Kent County Council's decision to consult over closing the Chaucer Technology College has unsurprisingly caused anger and dismay among parents and pupils, who had thought the future was secure only a few weeks ago and are now levelling accusations of betrayal.
Had the politicians had any alternative, there is no doubt they would have sought to find one.
Decisions to close schools are almost always contentious and invariably trigger campaigns to keep them open. In the case of the Chaucer School, it has been a particularly messy affair - not helped in this case by the fact that Kent County Council had believed an academy chain wanted to take it over but then withdrew their interest.
Chaucer's future will be determined in June but the proposal to shut it provides a vivid illustration of the tension between education authorities and the Department for Education when it comes to planning and providing enough places.
The county council's statutory obligation is to ensure that there are enough school places across Kent. In the jargon, it is now a "commissioner" of places rather than a "provider." This obligation also requires the council to make sure that there are not too many empty desks or surplus places.
This job has become much more difficult with the advent of academy schools, which are independent and outside council control. Under Michael Gove's revolution, academies have been empowered to expand and grow to meet parental demand.
Why? Because the government believes that the often illusory concept of choice is enhanced if you allow popular schools to expand.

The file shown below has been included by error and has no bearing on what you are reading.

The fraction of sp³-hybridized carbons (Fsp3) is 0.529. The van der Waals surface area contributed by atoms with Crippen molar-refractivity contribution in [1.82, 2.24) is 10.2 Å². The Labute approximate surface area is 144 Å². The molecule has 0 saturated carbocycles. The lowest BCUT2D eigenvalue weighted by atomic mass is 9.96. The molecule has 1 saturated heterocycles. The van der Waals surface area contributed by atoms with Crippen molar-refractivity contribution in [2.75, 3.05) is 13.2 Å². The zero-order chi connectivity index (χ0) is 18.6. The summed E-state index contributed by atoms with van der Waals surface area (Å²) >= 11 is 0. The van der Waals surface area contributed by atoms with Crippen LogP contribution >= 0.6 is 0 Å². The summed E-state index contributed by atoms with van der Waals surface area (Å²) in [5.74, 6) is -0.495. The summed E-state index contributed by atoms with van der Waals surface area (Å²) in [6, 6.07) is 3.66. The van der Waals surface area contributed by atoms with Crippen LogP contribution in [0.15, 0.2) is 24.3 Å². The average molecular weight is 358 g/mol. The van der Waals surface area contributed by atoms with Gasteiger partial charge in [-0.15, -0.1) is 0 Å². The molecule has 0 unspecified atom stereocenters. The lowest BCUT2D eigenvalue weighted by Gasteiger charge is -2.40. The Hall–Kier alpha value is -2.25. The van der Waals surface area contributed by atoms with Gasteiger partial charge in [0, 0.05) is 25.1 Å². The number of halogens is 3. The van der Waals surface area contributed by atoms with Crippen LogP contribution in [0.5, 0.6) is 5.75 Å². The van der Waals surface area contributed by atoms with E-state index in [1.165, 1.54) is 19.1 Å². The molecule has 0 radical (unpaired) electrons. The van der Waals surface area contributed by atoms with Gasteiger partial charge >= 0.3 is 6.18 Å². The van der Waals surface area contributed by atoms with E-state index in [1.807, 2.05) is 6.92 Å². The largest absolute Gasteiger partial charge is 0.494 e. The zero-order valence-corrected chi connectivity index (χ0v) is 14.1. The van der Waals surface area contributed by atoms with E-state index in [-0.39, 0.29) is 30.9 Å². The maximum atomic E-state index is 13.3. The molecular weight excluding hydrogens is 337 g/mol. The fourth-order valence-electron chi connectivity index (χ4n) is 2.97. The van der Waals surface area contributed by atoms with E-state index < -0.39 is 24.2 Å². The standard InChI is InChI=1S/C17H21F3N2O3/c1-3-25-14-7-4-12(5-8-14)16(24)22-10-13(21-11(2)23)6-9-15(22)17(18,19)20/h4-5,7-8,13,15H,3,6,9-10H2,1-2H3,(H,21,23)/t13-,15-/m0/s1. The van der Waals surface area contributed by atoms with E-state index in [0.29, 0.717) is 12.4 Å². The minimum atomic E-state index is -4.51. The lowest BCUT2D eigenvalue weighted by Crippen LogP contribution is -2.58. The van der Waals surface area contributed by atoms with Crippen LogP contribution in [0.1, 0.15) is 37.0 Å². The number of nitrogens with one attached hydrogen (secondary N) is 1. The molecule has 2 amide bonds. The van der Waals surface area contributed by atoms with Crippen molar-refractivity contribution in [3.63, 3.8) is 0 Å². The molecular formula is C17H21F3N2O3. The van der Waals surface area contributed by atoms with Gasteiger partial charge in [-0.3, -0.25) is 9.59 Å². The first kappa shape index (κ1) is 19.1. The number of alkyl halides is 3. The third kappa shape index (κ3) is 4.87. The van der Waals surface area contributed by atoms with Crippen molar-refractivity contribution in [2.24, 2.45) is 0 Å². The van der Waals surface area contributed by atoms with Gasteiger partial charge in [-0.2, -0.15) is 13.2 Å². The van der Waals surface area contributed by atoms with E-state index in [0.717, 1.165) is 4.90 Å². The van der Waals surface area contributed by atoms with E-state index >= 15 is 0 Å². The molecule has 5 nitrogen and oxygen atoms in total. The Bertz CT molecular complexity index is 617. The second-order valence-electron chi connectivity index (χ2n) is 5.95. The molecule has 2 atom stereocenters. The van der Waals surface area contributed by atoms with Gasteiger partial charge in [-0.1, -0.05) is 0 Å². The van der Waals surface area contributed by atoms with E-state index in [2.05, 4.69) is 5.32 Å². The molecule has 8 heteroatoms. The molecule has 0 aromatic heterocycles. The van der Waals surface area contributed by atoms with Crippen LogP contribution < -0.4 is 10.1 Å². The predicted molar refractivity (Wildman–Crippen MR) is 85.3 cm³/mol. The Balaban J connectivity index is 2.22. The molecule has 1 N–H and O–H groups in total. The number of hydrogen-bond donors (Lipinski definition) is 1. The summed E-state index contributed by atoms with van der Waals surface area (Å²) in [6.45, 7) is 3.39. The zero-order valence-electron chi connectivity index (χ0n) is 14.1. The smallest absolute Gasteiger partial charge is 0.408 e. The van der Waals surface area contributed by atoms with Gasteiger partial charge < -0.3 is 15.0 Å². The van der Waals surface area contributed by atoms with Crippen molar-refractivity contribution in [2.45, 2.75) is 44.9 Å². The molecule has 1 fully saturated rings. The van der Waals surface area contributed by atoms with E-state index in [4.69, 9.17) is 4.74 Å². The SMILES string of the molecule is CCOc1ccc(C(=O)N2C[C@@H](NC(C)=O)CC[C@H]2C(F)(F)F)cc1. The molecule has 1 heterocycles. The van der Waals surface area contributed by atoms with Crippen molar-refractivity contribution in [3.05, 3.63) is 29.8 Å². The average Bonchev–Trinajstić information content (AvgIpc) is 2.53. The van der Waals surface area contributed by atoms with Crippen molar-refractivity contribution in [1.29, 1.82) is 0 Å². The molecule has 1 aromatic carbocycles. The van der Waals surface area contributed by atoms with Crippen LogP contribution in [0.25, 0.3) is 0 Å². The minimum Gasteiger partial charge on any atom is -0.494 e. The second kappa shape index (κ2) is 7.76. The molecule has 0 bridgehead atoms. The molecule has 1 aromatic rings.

In the brave new world of Michael Gove, in which freedom and autonomy for schools are valued above anything else, academies can expand without anyone outside the school having a say in whether it might be a good or bad thing. Councils have no power of veto over academies who want to take in more pupils which is precisely what the Canterbury Academy is doing.
It plans to offer 50 more places to Year 7 children in a direct response to parental demand and its continuing popularity. And it is this that KCC cites as a key reason why Chauncer should close.
This growth at Canterbury Academy comes at a time when the demand for places in the district are forecast to fall over the next few years, in contrast with many other areas of the county.
The planned closure of Chaucer is not the fault of Canterbury Academy. It is simply doing what parents want and it certainly hasn't done it out of any malice towards Chaucer.
Kent County Council and the school undoubtedly have questions to answer about the way it has handled the decision, not the least of which is the apparent shortcomings in the way the news was communicated to shocked parents and pupils.
But some questions should also be asked of the government. It has sold the academy programme on claims that it will improve standards and critically give parents greater opportunity for their children to attend popular and successful schools locally - a promise that parents at Chaucer may well feel is hardly worth the paper it is written on.
An education system in which councils are given the job of planning for places but do so alongside increasing numbers of individual schools who can do their own thing may not be totally impossible but certainly presents challenges.
And if the unfettered free-for-all for school places continues, we may find there are other schools becoming "unviable".
Why is it taking so long for Kent crime commissioner Ann Barnes to announce who is to be her youth crime tsar?
Interviews for the post took place in November but since then, nothing has happened. Pressed on the issue by MP Mark Reckless at a Home Affairs Select Committee, Mrs Barnes said it wouldn't be too long before she could say anything but alluded to "various reasons" why there had been a delay.
Unfortunately, we are none the wiser as she added that she could not go into any details. Curious.